The term “Speciality Coffee” is not new and was first used in 1974 by Erna Knutsen in an issue of Tea & Coffee Trade Journal. Knutsen used this term to describe beans of the best flavour which are produced in special microclimates.
Speciality coffees are grown in special and ideal climates, and are distinctive because of their full cup taste and little to no defects. The unique flavours and tastes are a result of the special characteristics and composition of the soils in which they are produced.
But there is more to it. Not only where coffee grows but also all involved in the lifecycle of a coffee bean. When all involved in the value chain work in harmony with a keen focus on standards and excellence from start to finish.
Great coffee starts with the farmer, and then the green coffee is transferred to the green coffee buyer who determines whether it is speciality grade quality. High quality coffees are next transferred to the Coffee Roaster who will through a high degree of knowledge and experience produce speciality level roast profiles to ensure the highest standard of quality and flavour in the final roasted bean.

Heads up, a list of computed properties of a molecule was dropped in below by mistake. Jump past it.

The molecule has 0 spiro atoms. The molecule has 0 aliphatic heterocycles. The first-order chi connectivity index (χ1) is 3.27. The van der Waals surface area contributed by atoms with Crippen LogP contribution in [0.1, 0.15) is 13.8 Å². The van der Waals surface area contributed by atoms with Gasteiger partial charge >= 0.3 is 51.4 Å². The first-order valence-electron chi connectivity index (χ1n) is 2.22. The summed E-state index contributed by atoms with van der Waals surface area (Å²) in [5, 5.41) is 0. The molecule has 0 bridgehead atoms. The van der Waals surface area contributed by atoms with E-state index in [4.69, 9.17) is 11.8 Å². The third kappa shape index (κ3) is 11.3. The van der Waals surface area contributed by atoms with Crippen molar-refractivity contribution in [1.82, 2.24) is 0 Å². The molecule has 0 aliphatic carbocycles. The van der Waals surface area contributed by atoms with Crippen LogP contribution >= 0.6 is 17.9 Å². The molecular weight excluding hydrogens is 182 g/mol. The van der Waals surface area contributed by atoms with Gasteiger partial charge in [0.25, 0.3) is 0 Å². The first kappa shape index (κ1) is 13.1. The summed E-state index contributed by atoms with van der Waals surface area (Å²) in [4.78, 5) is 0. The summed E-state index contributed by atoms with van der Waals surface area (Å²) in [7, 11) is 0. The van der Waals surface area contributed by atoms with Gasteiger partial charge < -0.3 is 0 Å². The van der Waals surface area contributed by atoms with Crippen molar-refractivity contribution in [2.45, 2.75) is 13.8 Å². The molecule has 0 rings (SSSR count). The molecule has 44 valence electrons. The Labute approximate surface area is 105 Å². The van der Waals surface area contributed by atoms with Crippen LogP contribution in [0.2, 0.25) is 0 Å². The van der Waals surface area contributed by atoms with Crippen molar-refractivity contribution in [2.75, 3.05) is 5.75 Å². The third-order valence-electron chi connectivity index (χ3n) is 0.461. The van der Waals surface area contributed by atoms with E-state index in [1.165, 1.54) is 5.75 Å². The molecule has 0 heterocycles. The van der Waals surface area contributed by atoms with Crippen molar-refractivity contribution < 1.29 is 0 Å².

By the time the speciality coffee beans reach the retail environment, they have already passed 3 levels of inspection to ensure an extremely high level of quality control. Barista’s have the responsibility to brew the coffee properly to bring out every coffee bean’s true flavour potential. This obviously must also be true to the coffee lover who brews coffee at home.
This is no easy accomplishment, and yet because of these dedicated professionals, there are numerous speciality coffees available right now, and likely right around the corner from you.
Next time we will be focusing on how to brew that perfect cup.